But he was on that day, distressed.  Because despite the board recommendation, it takes one persons to refuse it. The Governor of California decided to deny the recommendation, and this model prisoner has to await the next hearing. 

Why is it, when it's clear that our prisoners are overcrowded, when it's evident that men and women need to be released, when the Federal Government has declared the prison population unconstitutional, that our Governor refuses to alleviate the situation? 

Can it be that the governor is not actually listening to his constituents or common sense, and instead is listening to voices of those people he wants to please? 

It may be that the governor actually wants to do the right thing. One would think that a man who first rose to power in California in the liberal and free-wheeling 1970s would want to appeal to the demographic that is his natural base.  One would think that he would follow the dictates of common sense and follow through with the federal judge's order and do the right thing by the people. 

He has to be perfectly aware that the system as is is not working, nor has it been for years.  But there are other players in play.  There is another wild beast known as the prison industrial complex, who, like the Herodias, wants another outcome altogether. 

But the face of that man he denied, the face of that man who was sentenced to twenty-five to life, who thirty-five years after the murder that he committed in an act of drugs, jealousy and rage, who has been clean and sober for twenty-five years and finished his graduate degree may wind up next spring in hospice, as the prison population in California steadily becomes more elderly because while we've become more lax about drug crimes in recent years we've decided that violent offenders no matter what their individual circumstances are still less likely to be sent to the streets, despite the fact that murderers in particularly are far less likely to recidivism than other offenders. 

Because governors hear more from prison corporations, prison guards unions and the victims rights organizations that thrive on cherry picking cases to get their word across, those that lend their names to things like Suzie's Law. Organizations that operate under the fallacy that in order for victims to find satisfaction, that offenders have to be continuously locked away, that justice lies in punishment, punishment and more punishment. 

That despite the fact that we claim that state prisons are correctional institutions, they continue to act as arbitrary enforcers of punishment, and arbitrarily black and brown far more than white.

And the people they store, be they white, black or brown or any other color or mix of colors of people that we find in our prison system, which almost matters little, because the system has become a stockpile of flesh, are taking up space out of society when they can be a part of making society better. 

But these men and women in prison are people like you and me.  While in our comfort, in our desire to make them separate from us, genteel society likes to call them criminals as if by virtue of engaging in a criminal act magically transforms a person into an object that dehumanizes them.  But these men and women are people. They are the face of Jesus sometimes scarred, and sometimes tattooed, but Jesus nevertheless.  

And this bloated system, of which very few of us any longer can say we are not affected by in some way or another, because such large percentage of our own sisters and brothers occupy a place there, is, despite its evil nature, is full of human beings, who deserve something considerably more humane.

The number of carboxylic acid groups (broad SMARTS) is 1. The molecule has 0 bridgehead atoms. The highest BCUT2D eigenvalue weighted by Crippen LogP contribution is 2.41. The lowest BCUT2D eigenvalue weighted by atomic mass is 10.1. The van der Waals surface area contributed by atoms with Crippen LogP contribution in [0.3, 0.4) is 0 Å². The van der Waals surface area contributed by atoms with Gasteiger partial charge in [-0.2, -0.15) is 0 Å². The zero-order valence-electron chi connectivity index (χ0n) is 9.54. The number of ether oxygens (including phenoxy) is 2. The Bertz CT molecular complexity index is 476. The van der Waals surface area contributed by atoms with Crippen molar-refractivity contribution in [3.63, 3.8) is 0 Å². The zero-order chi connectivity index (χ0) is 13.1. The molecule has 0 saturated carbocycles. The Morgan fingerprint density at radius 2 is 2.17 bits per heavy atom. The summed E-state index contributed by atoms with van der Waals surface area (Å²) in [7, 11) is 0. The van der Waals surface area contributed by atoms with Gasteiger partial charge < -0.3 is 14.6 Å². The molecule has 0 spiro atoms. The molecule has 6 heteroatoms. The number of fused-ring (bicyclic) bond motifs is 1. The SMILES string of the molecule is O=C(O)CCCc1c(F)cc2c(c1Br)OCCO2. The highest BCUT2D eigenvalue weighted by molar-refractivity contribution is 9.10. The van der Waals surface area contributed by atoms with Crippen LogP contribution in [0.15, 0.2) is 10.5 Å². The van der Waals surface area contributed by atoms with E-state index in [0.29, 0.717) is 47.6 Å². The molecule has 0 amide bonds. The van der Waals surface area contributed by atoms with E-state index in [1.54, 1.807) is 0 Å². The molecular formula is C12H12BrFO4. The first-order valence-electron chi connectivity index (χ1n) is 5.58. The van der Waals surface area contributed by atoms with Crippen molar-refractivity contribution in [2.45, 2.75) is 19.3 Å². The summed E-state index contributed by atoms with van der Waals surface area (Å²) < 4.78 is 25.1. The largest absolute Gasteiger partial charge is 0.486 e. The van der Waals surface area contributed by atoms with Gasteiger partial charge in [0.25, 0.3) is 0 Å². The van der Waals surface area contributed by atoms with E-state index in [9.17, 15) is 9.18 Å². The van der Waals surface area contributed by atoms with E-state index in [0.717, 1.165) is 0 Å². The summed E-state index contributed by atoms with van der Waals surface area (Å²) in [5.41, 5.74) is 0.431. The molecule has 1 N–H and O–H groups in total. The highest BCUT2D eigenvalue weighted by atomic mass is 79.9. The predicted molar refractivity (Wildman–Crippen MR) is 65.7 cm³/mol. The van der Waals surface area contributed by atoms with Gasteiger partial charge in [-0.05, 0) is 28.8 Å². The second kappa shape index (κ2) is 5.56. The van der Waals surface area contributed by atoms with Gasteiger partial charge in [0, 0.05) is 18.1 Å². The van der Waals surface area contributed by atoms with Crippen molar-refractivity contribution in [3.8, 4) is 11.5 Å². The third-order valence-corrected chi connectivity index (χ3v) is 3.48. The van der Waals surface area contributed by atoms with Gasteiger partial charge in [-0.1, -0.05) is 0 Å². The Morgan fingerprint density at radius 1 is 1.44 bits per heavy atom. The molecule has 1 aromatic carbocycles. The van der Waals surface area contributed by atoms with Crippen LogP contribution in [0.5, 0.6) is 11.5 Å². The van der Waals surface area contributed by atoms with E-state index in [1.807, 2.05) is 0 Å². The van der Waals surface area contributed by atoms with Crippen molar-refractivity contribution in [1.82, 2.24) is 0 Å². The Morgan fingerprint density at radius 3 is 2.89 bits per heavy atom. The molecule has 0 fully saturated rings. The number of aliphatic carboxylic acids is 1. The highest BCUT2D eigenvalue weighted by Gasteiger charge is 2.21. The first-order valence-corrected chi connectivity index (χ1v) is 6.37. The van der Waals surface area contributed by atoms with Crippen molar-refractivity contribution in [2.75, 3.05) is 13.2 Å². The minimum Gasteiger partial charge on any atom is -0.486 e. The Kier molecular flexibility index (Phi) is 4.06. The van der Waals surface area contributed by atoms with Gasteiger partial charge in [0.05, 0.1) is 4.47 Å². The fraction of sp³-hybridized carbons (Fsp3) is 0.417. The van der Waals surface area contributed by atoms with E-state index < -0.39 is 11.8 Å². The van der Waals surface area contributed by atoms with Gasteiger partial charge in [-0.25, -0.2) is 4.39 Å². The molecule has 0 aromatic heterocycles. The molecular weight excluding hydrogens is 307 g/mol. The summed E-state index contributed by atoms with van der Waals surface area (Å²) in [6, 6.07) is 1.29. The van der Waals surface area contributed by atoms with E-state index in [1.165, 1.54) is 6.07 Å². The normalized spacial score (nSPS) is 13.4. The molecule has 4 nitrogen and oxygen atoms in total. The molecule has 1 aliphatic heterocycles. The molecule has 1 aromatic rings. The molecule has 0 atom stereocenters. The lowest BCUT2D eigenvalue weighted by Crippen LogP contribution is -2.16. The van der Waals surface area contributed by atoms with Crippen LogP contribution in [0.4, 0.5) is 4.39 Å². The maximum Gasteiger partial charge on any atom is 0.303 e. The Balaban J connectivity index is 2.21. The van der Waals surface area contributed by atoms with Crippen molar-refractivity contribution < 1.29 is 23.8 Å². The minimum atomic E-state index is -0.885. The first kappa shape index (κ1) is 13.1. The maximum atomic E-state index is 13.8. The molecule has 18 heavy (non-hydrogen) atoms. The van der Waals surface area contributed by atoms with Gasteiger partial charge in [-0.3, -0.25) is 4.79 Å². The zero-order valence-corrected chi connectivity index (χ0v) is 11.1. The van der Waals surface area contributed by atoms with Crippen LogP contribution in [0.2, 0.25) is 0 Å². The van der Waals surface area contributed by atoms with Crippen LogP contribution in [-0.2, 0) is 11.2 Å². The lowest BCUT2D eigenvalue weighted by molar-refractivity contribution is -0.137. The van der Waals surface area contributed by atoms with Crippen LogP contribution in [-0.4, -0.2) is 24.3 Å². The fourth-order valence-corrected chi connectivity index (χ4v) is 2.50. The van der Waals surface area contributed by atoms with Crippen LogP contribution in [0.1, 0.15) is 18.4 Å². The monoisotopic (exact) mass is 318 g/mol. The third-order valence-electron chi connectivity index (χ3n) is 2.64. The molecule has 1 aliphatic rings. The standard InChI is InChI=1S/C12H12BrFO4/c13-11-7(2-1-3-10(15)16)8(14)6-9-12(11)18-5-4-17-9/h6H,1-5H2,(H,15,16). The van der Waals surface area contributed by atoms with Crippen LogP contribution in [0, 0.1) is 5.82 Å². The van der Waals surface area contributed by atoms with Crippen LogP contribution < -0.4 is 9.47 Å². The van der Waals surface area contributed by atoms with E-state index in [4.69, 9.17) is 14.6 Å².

It is in that way that we, like John the Baptist, can lift up our voices and be heard, that the governor has an obligation to serve the human community, and not the forces of those like Herodias that benefit from the current system, or those like Salome who think they know what's best. Because our governor is very much alive and here and now, and can still be aware that his decisions impact real lives and real people, not just prisoners but all of those affected by their removal from society. 

We learn about who these men and women are and we lift up their stories and we write to the governor and we advocate on behalf of them and we make the change we want to see in the world. Because although Jesus seems to be silent in today's reading he is actually quite present in the way this reading makes us feel and the drive that it makes us do. 

It is in that love for us, that grace that he has gifted to us that Jesus Christ in his death and resurrection has made us loving and graceful beings who care about the oppressed, who are capable of feeling love for the guilty sinner who lives among us. We, who are forgiven are capable of forgiving and giving mercy to other people. We, who God has granted pardon are the worthy advocates on behalf of those who the state would ignore.  We live out his promise for us by sharing that promise with others, by writing to our governors and representatives, by writing to the prisoners, by donating our time and energy to prisoner rights group and by visiting those who are confined to the institutions. 

We know by this compassion and love we feel for them, that in being lost and forgiven have been gifted that love and grace from the one who gives it, our God. In that victory over death he as given us victory over the shackles of the grave and released us from our prisons. 

Know, my sisters and brothers that the good news is alive and well. That in Christ's mercy, we are given new life, and in his grace, we share that new life with others. 

And that, my sisters and brothers, is some very good news.  Amen.   

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This page contains a single entry by Cary Bass-Deschenes published on July 12, 2015 1:52 PM.

Hands - Sermon for Sixth Sunday after Pentecost (B) 2015 was the previous entry in this blog.

Gnawing God - Sermon for 12th Sunday after Pentecost is the next entry in this blog.